It was more than a month after the capture of Mosul in June 2014 that Islamic State militants destroyed the city’s ancient tomb of Jonah, and the media-conscious group is likely to carefully weigh when it can best benefit from publicity before destroying Palmyra’s historic sites.
Experts have warned that smaller items that can be looted and smuggled are likely to be sold off by the group.
“At risk are the magnificent structures visible above ground and also the untold numbers of invaluable artifacts that lie unexcavated beneath the surface, ripe for plucking by plunderers who would sell them to fund ISIS operations,” said Carol Meyers, a professor emeritus of religion at Duke University.
Palmyra’s archaeological site had not been damaged as of Thursday, according to activists. Islamic State militants “just don’t have time for it now,” said a Syrian activist in close contact with sources in the city, speaking on condition of anonymity for security reasons. “They are more into the prison and the stocks of the missiles and other military facilities.”
In addition to the rich cultural heritage, Palmyra’s environs are rich in gas and oil, potentially boosting the Islamic State’s wealth.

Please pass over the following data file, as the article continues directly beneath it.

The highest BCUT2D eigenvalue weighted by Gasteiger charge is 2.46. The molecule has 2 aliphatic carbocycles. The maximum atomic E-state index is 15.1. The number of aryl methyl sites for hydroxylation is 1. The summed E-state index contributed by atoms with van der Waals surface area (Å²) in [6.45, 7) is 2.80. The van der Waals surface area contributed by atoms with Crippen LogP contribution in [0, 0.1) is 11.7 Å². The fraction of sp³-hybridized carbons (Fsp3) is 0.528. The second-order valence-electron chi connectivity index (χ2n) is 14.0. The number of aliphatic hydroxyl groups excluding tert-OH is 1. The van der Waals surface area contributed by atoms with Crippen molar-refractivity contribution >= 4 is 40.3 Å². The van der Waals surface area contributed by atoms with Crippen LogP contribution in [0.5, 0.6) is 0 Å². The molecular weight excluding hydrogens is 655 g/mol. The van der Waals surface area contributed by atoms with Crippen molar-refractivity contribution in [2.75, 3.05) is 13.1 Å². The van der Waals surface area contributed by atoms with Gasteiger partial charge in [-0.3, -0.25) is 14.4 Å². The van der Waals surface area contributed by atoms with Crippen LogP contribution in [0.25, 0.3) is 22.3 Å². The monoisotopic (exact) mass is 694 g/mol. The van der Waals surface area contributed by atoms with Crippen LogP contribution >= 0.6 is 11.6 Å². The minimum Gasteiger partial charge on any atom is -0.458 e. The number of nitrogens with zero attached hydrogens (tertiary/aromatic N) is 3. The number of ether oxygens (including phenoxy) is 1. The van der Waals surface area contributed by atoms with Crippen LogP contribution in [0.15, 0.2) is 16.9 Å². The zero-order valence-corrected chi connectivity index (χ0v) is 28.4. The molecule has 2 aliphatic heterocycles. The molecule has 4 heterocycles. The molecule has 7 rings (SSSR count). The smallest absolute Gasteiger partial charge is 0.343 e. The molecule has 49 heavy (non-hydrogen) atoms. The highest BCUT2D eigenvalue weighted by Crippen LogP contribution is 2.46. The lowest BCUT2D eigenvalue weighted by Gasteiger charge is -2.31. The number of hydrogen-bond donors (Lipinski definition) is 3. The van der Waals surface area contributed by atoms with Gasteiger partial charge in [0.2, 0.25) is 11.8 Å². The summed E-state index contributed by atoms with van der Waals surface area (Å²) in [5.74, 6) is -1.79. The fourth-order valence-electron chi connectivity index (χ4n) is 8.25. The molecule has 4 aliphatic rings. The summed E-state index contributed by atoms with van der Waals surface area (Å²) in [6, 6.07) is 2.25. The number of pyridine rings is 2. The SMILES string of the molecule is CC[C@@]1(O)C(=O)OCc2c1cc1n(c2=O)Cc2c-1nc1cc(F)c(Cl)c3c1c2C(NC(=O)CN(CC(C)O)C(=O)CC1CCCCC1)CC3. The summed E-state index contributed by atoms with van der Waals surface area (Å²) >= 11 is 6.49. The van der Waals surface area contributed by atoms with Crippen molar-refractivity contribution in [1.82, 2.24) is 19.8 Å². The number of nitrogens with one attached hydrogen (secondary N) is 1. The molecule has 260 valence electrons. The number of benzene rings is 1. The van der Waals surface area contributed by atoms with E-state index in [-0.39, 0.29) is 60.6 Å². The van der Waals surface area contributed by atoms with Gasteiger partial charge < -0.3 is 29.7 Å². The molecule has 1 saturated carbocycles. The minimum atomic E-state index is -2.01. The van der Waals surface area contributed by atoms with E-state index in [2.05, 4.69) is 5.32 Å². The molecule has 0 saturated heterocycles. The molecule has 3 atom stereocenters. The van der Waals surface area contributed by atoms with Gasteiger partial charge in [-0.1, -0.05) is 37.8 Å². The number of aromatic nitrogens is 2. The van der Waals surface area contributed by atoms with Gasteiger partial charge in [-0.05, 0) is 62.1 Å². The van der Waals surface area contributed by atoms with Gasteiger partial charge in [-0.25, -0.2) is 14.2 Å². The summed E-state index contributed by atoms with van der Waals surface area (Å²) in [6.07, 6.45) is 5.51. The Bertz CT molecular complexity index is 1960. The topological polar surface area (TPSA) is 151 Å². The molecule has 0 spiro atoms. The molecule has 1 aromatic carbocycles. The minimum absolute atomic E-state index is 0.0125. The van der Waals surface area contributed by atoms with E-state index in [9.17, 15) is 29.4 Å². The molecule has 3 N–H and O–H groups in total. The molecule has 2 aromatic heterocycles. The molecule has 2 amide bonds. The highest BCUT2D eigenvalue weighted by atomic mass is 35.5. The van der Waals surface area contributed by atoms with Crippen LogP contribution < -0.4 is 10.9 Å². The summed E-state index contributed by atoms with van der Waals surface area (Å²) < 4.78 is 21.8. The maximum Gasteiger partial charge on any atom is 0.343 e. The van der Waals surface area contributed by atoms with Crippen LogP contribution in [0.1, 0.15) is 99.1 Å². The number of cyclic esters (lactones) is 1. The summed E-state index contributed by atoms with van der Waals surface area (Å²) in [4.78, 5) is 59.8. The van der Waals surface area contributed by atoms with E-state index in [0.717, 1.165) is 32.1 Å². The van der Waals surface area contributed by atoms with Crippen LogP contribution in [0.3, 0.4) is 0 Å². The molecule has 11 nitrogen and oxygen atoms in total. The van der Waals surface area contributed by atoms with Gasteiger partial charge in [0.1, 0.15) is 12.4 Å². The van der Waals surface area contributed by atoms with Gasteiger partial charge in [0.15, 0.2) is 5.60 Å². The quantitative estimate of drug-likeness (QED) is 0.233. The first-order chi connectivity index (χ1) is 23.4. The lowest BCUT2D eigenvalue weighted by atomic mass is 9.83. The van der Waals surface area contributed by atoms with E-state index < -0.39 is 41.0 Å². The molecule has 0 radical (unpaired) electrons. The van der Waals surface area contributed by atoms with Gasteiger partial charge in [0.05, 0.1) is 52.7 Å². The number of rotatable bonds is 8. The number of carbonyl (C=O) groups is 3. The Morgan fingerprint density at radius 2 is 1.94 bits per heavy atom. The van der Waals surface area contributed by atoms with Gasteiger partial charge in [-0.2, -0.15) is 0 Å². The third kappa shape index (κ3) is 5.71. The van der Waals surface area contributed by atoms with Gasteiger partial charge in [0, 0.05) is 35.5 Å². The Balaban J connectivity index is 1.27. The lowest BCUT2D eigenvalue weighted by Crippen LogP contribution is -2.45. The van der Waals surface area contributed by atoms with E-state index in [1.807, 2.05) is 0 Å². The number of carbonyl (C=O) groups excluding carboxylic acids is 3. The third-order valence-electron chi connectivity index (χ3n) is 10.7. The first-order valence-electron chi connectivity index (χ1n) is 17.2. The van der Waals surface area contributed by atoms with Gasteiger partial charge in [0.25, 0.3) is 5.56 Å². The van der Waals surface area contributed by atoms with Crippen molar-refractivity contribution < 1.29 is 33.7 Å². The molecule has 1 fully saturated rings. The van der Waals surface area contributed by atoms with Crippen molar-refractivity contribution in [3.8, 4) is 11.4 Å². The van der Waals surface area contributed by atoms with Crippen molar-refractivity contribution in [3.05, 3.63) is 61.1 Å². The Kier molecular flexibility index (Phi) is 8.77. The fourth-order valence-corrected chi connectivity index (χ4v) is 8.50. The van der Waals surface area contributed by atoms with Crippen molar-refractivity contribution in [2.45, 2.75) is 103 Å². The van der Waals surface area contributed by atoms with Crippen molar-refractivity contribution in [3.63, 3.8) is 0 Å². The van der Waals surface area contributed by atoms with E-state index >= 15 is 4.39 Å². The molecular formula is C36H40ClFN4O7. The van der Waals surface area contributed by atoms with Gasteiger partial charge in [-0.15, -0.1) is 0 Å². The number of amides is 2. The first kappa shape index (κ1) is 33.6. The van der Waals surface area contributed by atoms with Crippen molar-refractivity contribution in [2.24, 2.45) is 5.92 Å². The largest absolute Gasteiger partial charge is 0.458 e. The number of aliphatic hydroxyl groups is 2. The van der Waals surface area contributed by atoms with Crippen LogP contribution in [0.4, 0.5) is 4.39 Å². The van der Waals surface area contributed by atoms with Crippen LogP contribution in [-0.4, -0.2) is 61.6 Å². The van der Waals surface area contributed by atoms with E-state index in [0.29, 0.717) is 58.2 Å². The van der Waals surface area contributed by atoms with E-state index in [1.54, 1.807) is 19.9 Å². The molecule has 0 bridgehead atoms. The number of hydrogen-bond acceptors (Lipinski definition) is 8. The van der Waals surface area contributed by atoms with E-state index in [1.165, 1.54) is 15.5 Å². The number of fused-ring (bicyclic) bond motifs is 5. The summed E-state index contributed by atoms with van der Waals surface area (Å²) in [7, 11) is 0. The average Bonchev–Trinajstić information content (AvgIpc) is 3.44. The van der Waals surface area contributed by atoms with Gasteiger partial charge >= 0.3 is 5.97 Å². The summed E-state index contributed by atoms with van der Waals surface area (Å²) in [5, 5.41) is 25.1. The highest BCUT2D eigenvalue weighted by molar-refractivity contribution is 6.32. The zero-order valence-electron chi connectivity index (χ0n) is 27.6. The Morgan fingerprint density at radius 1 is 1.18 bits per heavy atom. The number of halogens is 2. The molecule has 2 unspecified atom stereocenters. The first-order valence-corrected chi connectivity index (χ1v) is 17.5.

The Islamic State-linked Amaq news agency claimed Thursday that about 75 percent of Syria’s electric and gas resources are now in the group’s hands. The gains in the vicinity of Palmyra included the seizure of an oil pumping station that supplies the country’s main port in Tartus. Amaq claimed that more than 40 Syrian soldiers were killed at the pumping station.
Palmyra’s loss is expected to increase pressure on President Bashar al-Assad, whose forces have been losing ground to other armed groups fighting to overthrow him. Syrian state television carried little coverage of the fall of Palmyra. The official Syrian Arab News Agency accused Western nations of “standing still” and doing nothing to protect the city.
Sam Rifaie in Beirut contributed to this report.